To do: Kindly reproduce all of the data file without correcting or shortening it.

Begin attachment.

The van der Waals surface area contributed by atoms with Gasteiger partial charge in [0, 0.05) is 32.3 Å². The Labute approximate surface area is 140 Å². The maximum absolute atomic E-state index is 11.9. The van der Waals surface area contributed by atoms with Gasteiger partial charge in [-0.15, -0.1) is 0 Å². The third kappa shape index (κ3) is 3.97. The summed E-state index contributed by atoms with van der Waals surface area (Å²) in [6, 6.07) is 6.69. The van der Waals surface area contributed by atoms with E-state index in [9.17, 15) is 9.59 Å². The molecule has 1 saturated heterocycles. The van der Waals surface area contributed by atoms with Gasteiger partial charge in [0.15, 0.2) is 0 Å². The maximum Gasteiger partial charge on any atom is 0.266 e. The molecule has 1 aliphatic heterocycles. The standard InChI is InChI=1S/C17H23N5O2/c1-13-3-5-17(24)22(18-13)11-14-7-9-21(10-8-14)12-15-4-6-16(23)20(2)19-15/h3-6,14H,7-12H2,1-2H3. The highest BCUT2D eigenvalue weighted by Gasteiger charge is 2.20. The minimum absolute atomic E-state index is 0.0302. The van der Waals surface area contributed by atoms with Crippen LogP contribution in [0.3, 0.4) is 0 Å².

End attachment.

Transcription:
The van der Waals surface area contributed by atoms with Gasteiger partial charge in [0, 0.05) is 32.3 Å². The Labute approximate surface area is 140 Å². The maximum absolute atomic E-state index is 11.9. The van der Waals surface area contributed by atoms with Gasteiger partial charge in [-0.15, -0.1) is 0 Å². The third kappa shape index (κ3) is 3.97. The summed E-state index contributed by atoms with van der Waals surface area (Å²) in [6, 6.07) is 6.69. The van der Waals surface area contributed by atoms with E-state index in [9.17, 15) is 9.59 Å². The molecule has 1 saturated heterocycles. The van der Waals surface area contributed by atoms with Gasteiger partial charge in [0.15, 0.2) is 0 Å². The maximum Gasteiger partial charge on any atom is 0.266 e. The molecule has 1 aliphatic heterocycles. The standard InChI is InChI=1S/C17H23N5O2/c1-13-3-5-17(24)22(18-13)11-14-7-9-21(10-8-14)12-15-4-6-16(23)20(2)19-15/h3-6,14H,7-12H2,1-2H3. The highest BCUT2D eigenvalue weighted by Gasteiger charge is 2.20. The minimum absolute atomic E-state index is 0.0302. The van der Waals surface area contributed by atoms with Crippen LogP contribution in [0.3, 0.4) is 0 Å².